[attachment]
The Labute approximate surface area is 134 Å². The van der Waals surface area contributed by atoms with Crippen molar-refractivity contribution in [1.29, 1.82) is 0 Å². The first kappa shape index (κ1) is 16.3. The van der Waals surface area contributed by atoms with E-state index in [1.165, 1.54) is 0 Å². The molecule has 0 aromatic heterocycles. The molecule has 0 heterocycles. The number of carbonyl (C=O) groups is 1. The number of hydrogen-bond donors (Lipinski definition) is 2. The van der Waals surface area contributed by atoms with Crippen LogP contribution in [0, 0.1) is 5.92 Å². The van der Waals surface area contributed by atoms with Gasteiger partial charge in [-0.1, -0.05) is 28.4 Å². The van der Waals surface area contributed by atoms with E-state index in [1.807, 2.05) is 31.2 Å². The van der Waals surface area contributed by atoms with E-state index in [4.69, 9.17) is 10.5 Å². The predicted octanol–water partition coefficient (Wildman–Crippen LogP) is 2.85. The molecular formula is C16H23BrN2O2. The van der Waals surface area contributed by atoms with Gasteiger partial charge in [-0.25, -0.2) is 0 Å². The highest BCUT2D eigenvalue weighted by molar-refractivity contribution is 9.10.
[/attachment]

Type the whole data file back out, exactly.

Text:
The Labute approximate surface area is 134 Å². The van der Waals surface area contributed by atoms with Crippen molar-refractivity contribution in [1.29, 1.82) is 0 Å². The first kappa shape index (κ1) is 16.3. The van der Waals surface area contributed by atoms with E-state index in [1.165, 1.54) is 0 Å². The molecule has 0 aromatic heterocycles. The molecule has 0 heterocycles. The number of carbonyl (C=O) groups is 1. The number of hydrogen-bond donors (Lipinski definition) is 2. The van der Waals surface area contributed by atoms with Crippen LogP contribution in [0, 0.1) is 5.92 Å². The van der Waals surface area contributed by atoms with Gasteiger partial charge in [-0.1, -0.05) is 28.4 Å². The van der Waals surface area contributed by atoms with E-state index in [1.807, 2.05) is 31.2 Å². The van der Waals surface area contributed by atoms with E-state index in [4.69, 9.17) is 10.5 Å². The predicted octanol–water partition coefficient (Wildman–Crippen LogP) is 2.85. The molecular formula is C16H23BrN2O2. The van der Waals surface area contributed by atoms with Gasteiger partial charge in [-0.25, -0.2) is 0 Å². The highest BCUT2D eigenvalue weighted by molar-refractivity contribution is 9.10.